What is a binary system?


Binary table in Leiniz’s own handwriting

Modern computers all use the binary system for which Leibniz had laid the foundation. Where in a decimal system (base 10) the digits 0 – 9 are used to represent a number, in a binary system (base 2) only the digits 0 and 1 are used. So the numbers 1 – 10 are represented as follows in a binary system:


decimal

binary

incl. Leading zeros

0

0

0000

1

1

0001

2

10

0010

3

11

0011

4

100

0100

5

101

0101

6

110

0110

7

111

0111

8

1000

1000

9

1001

1001

10

1010

1010


Larger numbers quickly result in very large strings of 0s and 1s, for example 2345 becomes 100100101001 in binary. Computer scientists in the 20th century managed to harness these growing strings of binary numbers and they would introduce the term bit (from binary digit) for storing each 0 or 1, but that was more than 200 years after Leibniz' death.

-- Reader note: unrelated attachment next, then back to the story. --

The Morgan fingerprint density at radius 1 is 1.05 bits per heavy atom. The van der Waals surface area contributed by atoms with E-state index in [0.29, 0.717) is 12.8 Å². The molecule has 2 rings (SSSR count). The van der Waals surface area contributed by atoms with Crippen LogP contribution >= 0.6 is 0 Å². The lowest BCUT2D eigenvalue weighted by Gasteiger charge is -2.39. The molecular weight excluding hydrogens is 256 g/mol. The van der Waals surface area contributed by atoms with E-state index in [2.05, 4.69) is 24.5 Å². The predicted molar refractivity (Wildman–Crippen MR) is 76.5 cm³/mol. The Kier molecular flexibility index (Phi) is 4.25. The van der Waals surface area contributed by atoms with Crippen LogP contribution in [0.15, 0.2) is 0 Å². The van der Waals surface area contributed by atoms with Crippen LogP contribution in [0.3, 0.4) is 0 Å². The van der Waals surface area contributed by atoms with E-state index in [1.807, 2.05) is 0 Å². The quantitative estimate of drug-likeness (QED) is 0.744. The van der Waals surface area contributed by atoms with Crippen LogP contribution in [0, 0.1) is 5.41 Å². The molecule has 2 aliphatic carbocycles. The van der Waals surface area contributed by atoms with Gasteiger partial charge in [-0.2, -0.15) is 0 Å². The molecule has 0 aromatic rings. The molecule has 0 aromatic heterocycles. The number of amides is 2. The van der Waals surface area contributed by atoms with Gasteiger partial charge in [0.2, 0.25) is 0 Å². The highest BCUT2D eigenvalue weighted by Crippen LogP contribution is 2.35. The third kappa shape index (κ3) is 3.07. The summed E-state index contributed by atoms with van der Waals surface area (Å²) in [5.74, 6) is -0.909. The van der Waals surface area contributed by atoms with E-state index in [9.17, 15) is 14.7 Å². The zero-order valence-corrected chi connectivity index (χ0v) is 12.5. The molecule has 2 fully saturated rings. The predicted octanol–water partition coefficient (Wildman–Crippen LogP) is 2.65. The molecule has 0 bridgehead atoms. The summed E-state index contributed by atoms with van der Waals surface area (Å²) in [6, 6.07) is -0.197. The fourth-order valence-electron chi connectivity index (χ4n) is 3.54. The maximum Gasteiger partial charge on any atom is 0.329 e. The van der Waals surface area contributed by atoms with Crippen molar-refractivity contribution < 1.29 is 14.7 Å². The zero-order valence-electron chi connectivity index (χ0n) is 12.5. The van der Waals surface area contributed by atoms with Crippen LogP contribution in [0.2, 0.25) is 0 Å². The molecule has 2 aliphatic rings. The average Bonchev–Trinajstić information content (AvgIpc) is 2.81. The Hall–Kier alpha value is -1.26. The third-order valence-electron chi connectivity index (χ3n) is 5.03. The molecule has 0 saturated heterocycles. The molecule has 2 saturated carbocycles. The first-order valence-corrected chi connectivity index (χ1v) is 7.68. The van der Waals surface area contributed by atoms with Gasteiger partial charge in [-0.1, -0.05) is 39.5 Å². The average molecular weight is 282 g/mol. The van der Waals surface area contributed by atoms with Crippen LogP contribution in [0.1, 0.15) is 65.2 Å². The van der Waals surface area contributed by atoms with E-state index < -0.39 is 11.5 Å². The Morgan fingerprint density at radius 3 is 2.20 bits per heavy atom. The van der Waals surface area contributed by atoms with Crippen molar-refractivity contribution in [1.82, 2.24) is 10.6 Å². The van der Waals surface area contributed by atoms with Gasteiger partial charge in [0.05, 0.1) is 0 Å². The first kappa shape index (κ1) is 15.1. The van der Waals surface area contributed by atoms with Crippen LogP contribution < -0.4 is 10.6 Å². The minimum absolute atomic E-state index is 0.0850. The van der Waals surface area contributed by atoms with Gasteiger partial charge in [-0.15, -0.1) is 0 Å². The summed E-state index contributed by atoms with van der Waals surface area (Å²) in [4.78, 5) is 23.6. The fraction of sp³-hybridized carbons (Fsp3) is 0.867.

With his many contacts all over Europe it is not surprising that Leibniz tried to bring some of these scientists in contact with each other. This finally resulted in his founding of the Berlin Academy of Science in 1700 where he also served as its first president.

Stamps and cancellation issued 1975 to commemorate Leibniz’ Acadamy of Science in Berlin



The last years of his life Leibniz lived in rather obscurity and when he died on November 14, 1716, in Hannover, his passing was not even acknowledged in his Academy of Science, nor in the Royal Society of London.



© Wobbe Vegter, 2005